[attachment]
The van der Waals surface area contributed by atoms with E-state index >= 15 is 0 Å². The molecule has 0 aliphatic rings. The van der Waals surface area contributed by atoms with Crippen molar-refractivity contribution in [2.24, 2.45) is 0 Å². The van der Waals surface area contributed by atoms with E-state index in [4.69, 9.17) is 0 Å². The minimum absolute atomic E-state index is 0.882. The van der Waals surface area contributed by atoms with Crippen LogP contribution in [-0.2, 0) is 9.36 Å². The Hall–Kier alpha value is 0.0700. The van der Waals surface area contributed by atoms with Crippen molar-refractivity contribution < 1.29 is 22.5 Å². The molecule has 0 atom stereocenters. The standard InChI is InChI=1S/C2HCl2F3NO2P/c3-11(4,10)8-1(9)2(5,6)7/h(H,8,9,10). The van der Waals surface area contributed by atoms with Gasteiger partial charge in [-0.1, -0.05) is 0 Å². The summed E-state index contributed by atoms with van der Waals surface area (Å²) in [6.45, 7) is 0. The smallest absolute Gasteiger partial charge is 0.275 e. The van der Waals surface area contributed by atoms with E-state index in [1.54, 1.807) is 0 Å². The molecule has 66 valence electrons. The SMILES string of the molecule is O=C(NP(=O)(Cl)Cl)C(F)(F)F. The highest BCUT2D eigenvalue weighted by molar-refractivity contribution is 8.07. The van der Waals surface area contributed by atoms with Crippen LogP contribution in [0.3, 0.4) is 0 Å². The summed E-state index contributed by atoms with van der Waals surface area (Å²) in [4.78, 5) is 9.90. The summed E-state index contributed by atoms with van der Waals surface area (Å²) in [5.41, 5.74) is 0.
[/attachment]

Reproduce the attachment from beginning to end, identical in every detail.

The van der Waals surface area contributed by atoms with E-state index >= 15 is 0 Å². The molecule has 0 aliphatic rings. The van der Waals surface area contributed by atoms with Crippen molar-refractivity contribution in [2.24, 2.45) is 0 Å². The van der Waals surface area contributed by atoms with E-state index in [4.69, 9.17) is 0 Å². The minimum absolute atomic E-state index is 0.882. The van der Waals surface area contributed by atoms with Crippen LogP contribution in [-0.2, 0) is 9.36 Å². The Hall–Kier alpha value is 0.0700. The van der Waals surface area contributed by atoms with Crippen molar-refractivity contribution < 1.29 is 22.5 Å². The molecule has 0 atom stereocenters. The standard InChI is InChI=1S/C2HCl2F3NO2P/c3-11(4,10)8-1(9)2(5,6)7/h(H,8,9,10). The van der Waals surface area contributed by atoms with Gasteiger partial charge in [-0.1, -0.05) is 0 Å². The summed E-state index contributed by atoms with van der Waals surface area (Å²) in [6.45, 7) is 0. The smallest absolute Gasteiger partial charge is 0.275 e. The van der Waals surface area contributed by atoms with E-state index in [1.54, 1.807) is 0 Å². The molecule has 66 valence electrons. The SMILES string of the molecule is O=C(NP(=O)(Cl)Cl)C(F)(F)F. The highest BCUT2D eigenvalue weighted by molar-refractivity contribution is 8.07. The van der Waals surface area contributed by atoms with Crippen LogP contribution in [0.3, 0.4) is 0 Å². The summed E-state index contributed by atoms with van der Waals surface area (Å²) in [4.78, 5) is 9.90. The summed E-state index contributed by atoms with van der Waals surface area (Å²) in [5.41, 5.74) is 0.